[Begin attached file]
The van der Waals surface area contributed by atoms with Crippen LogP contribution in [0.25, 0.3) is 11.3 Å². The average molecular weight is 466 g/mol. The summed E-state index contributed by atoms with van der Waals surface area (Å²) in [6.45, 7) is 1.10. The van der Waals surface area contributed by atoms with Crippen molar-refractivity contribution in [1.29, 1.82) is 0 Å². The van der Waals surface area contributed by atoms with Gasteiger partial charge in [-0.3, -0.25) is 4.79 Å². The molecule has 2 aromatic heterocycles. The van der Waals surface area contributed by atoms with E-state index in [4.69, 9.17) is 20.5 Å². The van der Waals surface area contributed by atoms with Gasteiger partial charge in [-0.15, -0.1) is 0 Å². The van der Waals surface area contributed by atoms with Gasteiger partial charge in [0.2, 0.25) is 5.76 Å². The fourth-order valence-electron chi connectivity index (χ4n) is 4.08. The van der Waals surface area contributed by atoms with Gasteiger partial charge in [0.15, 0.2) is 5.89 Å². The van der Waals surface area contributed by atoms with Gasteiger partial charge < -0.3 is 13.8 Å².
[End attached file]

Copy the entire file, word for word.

The van der Waals surface area contributed by atoms with Crippen LogP contribution in [0.25, 0.3) is 11.3 Å². The average molecular weight is 466 g/mol. The summed E-state index contributed by atoms with van der Waals surface area (Å²) in [6.45, 7) is 1.10. The van der Waals surface area contributed by atoms with Crippen molar-refractivity contribution in [1.29, 1.82) is 0 Å². The van der Waals surface area contributed by atoms with Gasteiger partial charge in [-0.3, -0.25) is 4.79 Å². The molecule has 2 aromatic heterocycles. The van der Waals surface area contributed by atoms with E-state index in [4.69, 9.17) is 20.5 Å². The van der Waals surface area contributed by atoms with Gasteiger partial charge in [-0.15, -0.1) is 0 Å². The van der Waals surface area contributed by atoms with Gasteiger partial charge in [0.2, 0.25) is 5.76 Å². The fourth-order valence-electron chi connectivity index (χ4n) is 4.08. The van der Waals surface area contributed by atoms with Gasteiger partial charge in [0.15, 0.2) is 5.89 Å². The van der Waals surface area contributed by atoms with Gasteiger partial charge < -0.3 is 13.8 Å².